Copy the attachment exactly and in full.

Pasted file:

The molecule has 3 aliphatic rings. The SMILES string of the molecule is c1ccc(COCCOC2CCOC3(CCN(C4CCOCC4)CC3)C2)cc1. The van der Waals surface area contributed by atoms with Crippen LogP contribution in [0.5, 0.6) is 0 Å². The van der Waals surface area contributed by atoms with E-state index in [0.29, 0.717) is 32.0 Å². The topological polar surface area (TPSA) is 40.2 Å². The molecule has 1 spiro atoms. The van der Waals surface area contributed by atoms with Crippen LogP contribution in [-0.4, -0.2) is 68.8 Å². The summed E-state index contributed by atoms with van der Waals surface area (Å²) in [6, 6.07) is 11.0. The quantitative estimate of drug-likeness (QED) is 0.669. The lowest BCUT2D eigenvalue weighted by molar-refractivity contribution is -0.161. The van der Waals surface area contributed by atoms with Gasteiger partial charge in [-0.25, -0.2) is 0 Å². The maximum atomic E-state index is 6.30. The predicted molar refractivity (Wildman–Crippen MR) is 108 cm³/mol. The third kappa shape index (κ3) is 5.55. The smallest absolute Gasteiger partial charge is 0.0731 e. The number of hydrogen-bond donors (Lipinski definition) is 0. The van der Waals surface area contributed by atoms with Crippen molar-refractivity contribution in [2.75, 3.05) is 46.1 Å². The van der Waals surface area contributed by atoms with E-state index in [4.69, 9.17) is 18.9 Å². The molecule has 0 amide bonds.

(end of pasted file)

The molecule has 3 aliphatic rings. The SMILES string of the molecule is c1ccc(COCCOC2CCOC3(CCN(C4CCOCC4)CC3)C2)cc1. The van der Waals surface area contributed by atoms with Crippen LogP contribution in [0.5, 0.6) is 0 Å². The van der Waals surface area contributed by atoms with E-state index in [0.29, 0.717) is 32.0 Å². The topological polar surface area (TPSA) is 40.2 Å². The molecule has 1 spiro atoms. The van der Waals surface area contributed by atoms with Crippen LogP contribution in [-0.4, -0.2) is 68.8 Å². The summed E-state index contributed by atoms with van der Waals surface area (Å²) in [6, 6.07) is 11.0. The quantitative estimate of drug-likeness (QED) is 0.669. The lowest BCUT2D eigenvalue weighted by molar-refractivity contribution is -0.161. The van der Waals surface area contributed by atoms with Gasteiger partial charge in [-0.25, -0.2) is 0 Å². The maximum atomic E-state index is 6.30. The predicted molar refractivity (Wildman–Crippen MR) is 108 cm³/mol. The third kappa shape index (κ3) is 5.55. The smallest absolute Gasteiger partial charge is 0.0731 e. The number of hydrogen-bond donors (Lipinski definition) is 0. The van der Waals surface area contributed by atoms with Crippen molar-refractivity contribution in [2.75, 3.05) is 46.1 Å². The van der Waals surface area contributed by atoms with E-state index in [4.69, 9.17) is 18.9 Å². The molecule has 0 amide bonds.